Since then, as Shirky puts it, “the supply part of media’s supply-and-demand curve went parabolic, with a predictably inverse effect on price.” That is, returns on investment have not perked up. Yet, “a battalion of media elites have lined up to declare that exactly the opposite thing will start happening any day now.”

See the parallels to Tainter’s analysis of social collapse? “When societies fail to respond to reduced circumstances through orderly downsizing, it isn’t because they don’t want to, it’s because they can’t.” Substitute “companies” for “societies,” and that’s where a lot of companies are at.

After running through the assertions of several famous representatives of the media elite (Barry Diller of IAC; Steve Brill of Journalism Online; and Rupert Murdoch of News Corp), who all claimed that users will just have to pay for news again, Shirky adds:

Diller, Brill, and Murdoch seem be stating a simple fact—we will have to pay them—but this fact is not in fact a fact. Instead, it is a choice, one its proponents often decline to spell out in full, because, spelled out in full, it would read something like this:

“Web users will have to pay for what they watch and use, or else we will have to stop making content in the costly and complex way we have grown accustomed to making it. And we don’t know how to do that.

Again: the analogy to Tainter’s view of complexity and collapse is clear: “When societies fail to respond to reduced circumstances through orderly downsizing, it isn’t because they don’t want to, it’s because they can’t.”

Next, Shirky looks at bureaucracy (which can, as he notes, “temporarily reverse the Second Law of Thermodynamics” because for them “it’s easier to make a process more complex than to make it simpler, and easier to create a new burden than kill an old one,” all of which explains why change management in a bureaucracy is akin to squaring the circle). I was very interested in the bureaucracy angle since I live in a government town (Victoria is the capital of British Columbia), but the bureaucracy Shirky describes here is an industry-specific one (the Writer’s Guild and its role in the television industry), not government.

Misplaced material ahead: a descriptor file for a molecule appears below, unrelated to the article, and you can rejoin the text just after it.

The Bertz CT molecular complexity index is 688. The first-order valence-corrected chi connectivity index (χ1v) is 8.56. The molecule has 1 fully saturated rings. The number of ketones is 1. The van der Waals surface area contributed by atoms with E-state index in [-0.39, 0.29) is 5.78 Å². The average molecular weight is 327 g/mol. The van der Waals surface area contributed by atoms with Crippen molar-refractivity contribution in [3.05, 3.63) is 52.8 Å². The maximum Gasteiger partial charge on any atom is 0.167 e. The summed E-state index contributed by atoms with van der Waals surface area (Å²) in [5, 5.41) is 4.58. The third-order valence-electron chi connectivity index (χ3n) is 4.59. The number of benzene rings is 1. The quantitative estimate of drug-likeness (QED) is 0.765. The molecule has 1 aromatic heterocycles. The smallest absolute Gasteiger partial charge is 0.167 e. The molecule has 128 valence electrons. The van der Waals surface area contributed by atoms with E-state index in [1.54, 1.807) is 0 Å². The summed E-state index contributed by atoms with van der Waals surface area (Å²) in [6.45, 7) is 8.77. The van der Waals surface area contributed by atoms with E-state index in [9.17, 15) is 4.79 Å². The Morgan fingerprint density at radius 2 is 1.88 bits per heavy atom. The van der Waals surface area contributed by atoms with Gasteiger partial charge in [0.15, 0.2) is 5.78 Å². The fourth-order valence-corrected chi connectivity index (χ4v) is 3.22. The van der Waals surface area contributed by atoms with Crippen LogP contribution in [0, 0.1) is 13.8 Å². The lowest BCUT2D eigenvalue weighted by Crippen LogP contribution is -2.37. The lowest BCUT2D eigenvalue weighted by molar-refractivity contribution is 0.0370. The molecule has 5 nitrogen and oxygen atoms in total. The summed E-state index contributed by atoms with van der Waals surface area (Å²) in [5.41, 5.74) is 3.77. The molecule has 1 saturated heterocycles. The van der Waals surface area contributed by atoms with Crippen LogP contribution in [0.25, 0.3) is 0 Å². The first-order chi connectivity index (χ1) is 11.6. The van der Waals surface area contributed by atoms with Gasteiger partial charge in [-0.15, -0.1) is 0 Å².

Within the television industry, simplicity is turning into a game-changer: if success is measured by how many times something is viewed, then simple, often user-generated videos (outside the complexity orbit of traditional television production) uploaded to sites like YouTube are winning the game.

Hence all the quailing about barbarians at the gates, just like in the days of ancient Rome…

When ecosystems change and inflexible institutions collapse, their members disperse, abandoning old beliefs, trying new things, making their living in different ways than they used to. It’s easy to see the ways in which collapse to simplicity wrecks the glories of old. But there is one compensating advantage for the people who escape the old system: when the ecosystem stops rewarding complexity, it is the people who figure out how to work simply in the present, rather than the people who mastered the complexities of the past, who get to say what happens in the future. (source)

That’s Shirky’s closing paragraph, something to think about.

Shirky’s article has given me lots of food for thought, not least because part of me clings to the complexities of the past, that’s for sure, in spite of my latent iconoclasm. I’d like to think that with resilience, it may be possible to carry forward those things that have not just served well in the past but continue to inspire in the future.


For more on Shirky, see Mat Wright’s April 1 post, Why Online News Paywalls Will Fail, which includes a pointer to the excellent video of Clay Shirky describing “the changing news landscape that has put accountability journalism at risk, and outlin[ing] a ‘journalistic ecosystem’ that is needed to preserve essential watchdog role of the press.” (source)

A note: I wrote this late in the evening, excuse the nonsense title. Of course complex systems need resilience…

Another wave …of mirror neurons

February 10, 2010 at 11:44 pm | In comments, futurismo, social_critique, social_networking, ubiquity, web | Comments Off on Another wave …of mirror neurons

Well, it’s not called Wave, it’s called Buzz now.

I opted for it, used it a few times, and then doused it with indifference. Actually, more than indifference: an article pointed to by Dave Winer (via this tweet), WARNING: Google Buzz Has A Huge Privacy Flaw, prompted me to go to my Google settings to make sure that buzzy news wasn’t going to be publicly available. Call me old-fashioned, but I think email (and who I email with) is my business, not the world’s. Yeah, sure, the world isn’t interested in me and my email, but on principle, what Google did with default public settings is wrong.

Mat Wright blogged about Buzz earlier, and I left several persnickety (even curmudgeonly) comments. (Mat is used to this – we are co-conspirators on and co-creators of JohnsonStreetBridge.ORG and he has heard me rant often. It makes for a refreshing change that this time around it’s not about City of Victoria politics, I guess.)